Montclair State to Present the NJ Premiere of “8”

A one-night-only staged reading of 8, the powerful play about the federal district court trial contesting the Proposition 8 voter ban in 2008 on same sex marriages in California, will have its New Jersey premiere at Montclair State University on Saturday, March 24 at the L. Howard Fox Theatre. Open auditions for the play’s 21 roles will be held on Sunday, February 12, from 10 a.m. to 1:30 p.m. and 2:30 p.m. to 7 p.m. in Room 125, Life Hall.

The 90-minute play, written by Academy Award-winning screenwriter Dustin Lance Black, is based on the trial transcript, first-hand observations of the courtroom proceedings, and interviews with the plaintiffs and their families. At the 2010 trial, the judge ruled that Proposition 8 was unconstitutional. That decision was upheld in a highly anticipated decision on February 7 by the 9th U.S. Circuit Court of Appeals, which heard an appeal filed by opponents of gay marriage.

8 had its much heralded, single-night Broadway debut last fall with an all-star cast that included Morgan Freeman, Ellen Barkin, John Lithgow, Anthony Edwards, Rob Reiner, and Christine Lahti, among others. George Clooney has signed on to appear in a reading of 8 in Los Angeles on March 3.

Patrick King, a senior majoring in theatre production design, is producing the Montclair State reading as his senior class project. The director is Michael Allen, assistant professor of stage/production and arts management, and deputy chair of production in the Department of Theatre and Dance at Montclair State, who is also overseeing King’s senior project.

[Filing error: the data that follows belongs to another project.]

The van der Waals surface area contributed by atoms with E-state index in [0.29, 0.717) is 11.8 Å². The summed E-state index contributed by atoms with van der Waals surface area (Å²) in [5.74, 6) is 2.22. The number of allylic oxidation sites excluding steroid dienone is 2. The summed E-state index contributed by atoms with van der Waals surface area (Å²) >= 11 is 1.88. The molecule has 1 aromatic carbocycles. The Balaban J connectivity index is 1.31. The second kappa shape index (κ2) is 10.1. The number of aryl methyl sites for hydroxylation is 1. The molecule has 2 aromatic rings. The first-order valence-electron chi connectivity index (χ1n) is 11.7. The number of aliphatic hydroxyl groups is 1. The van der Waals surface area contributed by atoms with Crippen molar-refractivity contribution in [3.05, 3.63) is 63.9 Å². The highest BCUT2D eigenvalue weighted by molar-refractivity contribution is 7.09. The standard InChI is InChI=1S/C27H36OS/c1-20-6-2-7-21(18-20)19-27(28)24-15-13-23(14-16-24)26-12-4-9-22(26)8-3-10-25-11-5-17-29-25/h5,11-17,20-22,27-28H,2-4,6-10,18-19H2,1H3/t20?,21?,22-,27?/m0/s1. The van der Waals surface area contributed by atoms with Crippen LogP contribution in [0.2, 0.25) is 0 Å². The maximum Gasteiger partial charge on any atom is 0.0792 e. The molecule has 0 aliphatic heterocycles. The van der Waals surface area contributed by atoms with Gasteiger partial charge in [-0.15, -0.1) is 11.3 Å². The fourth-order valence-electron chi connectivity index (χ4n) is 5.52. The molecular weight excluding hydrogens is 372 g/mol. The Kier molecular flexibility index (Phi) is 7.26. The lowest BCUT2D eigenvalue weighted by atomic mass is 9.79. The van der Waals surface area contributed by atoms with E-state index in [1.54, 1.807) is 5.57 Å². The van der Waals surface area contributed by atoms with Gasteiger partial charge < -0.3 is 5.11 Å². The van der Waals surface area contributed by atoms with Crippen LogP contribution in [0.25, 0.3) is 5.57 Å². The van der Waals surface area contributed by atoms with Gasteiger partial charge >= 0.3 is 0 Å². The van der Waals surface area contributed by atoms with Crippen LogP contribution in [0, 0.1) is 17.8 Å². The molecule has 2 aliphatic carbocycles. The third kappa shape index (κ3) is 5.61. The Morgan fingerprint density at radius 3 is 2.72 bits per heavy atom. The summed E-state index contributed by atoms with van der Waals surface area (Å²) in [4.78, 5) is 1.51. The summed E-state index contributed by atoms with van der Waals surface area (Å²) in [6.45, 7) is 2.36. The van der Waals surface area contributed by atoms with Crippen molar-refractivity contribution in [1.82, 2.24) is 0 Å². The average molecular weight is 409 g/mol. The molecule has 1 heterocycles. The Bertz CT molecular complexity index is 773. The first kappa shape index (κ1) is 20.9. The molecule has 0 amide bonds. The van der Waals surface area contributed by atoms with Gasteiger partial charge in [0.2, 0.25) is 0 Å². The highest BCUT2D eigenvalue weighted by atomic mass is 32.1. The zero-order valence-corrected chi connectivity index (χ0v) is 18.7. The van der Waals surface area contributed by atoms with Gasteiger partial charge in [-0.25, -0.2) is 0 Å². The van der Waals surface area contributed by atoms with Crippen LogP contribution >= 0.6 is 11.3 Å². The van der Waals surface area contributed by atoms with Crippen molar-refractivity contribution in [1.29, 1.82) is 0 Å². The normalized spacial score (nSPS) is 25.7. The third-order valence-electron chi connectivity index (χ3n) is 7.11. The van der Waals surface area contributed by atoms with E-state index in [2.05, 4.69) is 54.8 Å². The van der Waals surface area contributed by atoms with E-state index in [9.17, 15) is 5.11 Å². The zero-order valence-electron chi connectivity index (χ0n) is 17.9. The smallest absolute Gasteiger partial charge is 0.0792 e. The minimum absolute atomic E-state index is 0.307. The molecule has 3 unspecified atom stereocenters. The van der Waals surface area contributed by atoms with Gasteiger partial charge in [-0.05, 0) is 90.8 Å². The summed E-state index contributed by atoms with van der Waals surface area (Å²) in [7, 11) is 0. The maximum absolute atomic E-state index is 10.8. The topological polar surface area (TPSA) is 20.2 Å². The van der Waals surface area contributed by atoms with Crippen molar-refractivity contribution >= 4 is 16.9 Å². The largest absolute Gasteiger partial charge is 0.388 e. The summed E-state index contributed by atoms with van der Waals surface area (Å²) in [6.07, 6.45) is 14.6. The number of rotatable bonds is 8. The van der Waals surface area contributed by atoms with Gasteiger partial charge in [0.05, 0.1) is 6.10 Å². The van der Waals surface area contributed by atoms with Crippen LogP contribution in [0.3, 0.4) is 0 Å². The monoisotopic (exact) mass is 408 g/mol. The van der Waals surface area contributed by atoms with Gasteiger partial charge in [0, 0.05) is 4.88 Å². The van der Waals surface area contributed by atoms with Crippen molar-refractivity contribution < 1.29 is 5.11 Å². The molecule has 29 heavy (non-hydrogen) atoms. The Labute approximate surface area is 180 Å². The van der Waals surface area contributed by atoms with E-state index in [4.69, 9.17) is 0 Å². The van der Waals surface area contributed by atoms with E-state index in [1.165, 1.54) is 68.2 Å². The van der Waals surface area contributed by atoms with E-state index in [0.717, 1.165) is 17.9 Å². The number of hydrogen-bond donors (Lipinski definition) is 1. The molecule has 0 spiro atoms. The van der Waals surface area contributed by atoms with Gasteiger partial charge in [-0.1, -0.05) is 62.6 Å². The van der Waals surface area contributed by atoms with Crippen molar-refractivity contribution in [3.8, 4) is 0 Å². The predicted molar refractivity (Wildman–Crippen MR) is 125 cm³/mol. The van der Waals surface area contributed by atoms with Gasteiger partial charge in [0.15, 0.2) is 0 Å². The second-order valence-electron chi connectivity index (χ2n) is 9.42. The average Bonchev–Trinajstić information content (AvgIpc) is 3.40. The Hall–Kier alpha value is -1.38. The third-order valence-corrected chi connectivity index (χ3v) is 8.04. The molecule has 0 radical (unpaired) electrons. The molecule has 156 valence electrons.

After seeing 8, King spoke with Allen about bringing the play to Montclair State, and together they applied to the American Foundation for Equal Rights (AFER) and Broadway Impact, which own the rights to the play. AFER and Broadway Impact license 8 to colleges and community theaters nationwide to spur action, dialogue, and understanding.

Anyone with acting experience is welcome to try out at the auditions—students, faculty, staff, and others from inside and outside the campus community. While many of the play’s characters are middle-aged or older Allen says, “We’ll try to cast people who are age appropriate, but we’ll also use students.” Roles include those of the judge, lawyers arguing the case, a number of plaintiffs, opponents of same sex marriage, and others connected to the trial.

The sparse, simple set for the play will suggest a courtroom, with the actors wearing street clothes, sitting on stools, and reading from scripts on music stands. Projected images and videos will be part of the multi-media show.

Tickets are available at the Kasser Theater box office. Seating is limited